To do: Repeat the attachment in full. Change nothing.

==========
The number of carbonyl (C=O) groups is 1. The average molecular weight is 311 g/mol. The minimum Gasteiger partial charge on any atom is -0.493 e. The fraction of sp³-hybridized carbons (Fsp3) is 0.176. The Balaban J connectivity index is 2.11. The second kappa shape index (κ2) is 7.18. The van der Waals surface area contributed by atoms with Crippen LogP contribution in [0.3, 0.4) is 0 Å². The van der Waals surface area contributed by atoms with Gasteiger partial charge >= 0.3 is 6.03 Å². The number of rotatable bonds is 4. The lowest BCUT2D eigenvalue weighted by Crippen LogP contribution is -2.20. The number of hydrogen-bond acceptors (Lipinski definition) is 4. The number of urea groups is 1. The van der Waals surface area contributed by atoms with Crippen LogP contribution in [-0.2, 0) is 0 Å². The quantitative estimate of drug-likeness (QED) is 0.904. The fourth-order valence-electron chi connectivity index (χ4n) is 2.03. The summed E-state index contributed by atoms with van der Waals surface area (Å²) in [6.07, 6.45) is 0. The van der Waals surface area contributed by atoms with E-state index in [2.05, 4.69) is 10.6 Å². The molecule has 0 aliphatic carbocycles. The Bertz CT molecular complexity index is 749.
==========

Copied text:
The number of carbonyl (C=O) groups is 1. The average molecular weight is 311 g/mol. The minimum Gasteiger partial charge on any atom is -0.493 e. The fraction of sp³-hybridized carbons (Fsp3) is 0.176. The Balaban J connectivity index is 2.11. The second kappa shape index (κ2) is 7.18. The van der Waals surface area contributed by atoms with Crippen LogP contribution in [0.3, 0.4) is 0 Å². The van der Waals surface area contributed by atoms with Gasteiger partial charge >= 0.3 is 6.03 Å². The number of rotatable bonds is 4. The lowest BCUT2D eigenvalue weighted by Crippen LogP contribution is -2.20. The number of hydrogen-bond acceptors (Lipinski definition) is 4. The number of urea groups is 1. The van der Waals surface area contributed by atoms with Crippen LogP contribution in [-0.2, 0) is 0 Å². The quantitative estimate of drug-likeness (QED) is 0.904. The fourth-order valence-electron chi connectivity index (χ4n) is 2.03. The summed E-state index contributed by atoms with van der Waals surface area (Å²) in [6.07, 6.45) is 0. The van der Waals surface area contributed by atoms with E-state index in [2.05, 4.69) is 10.6 Å². The molecule has 0 aliphatic carbocycles. The Bertz CT molecular complexity index is 749.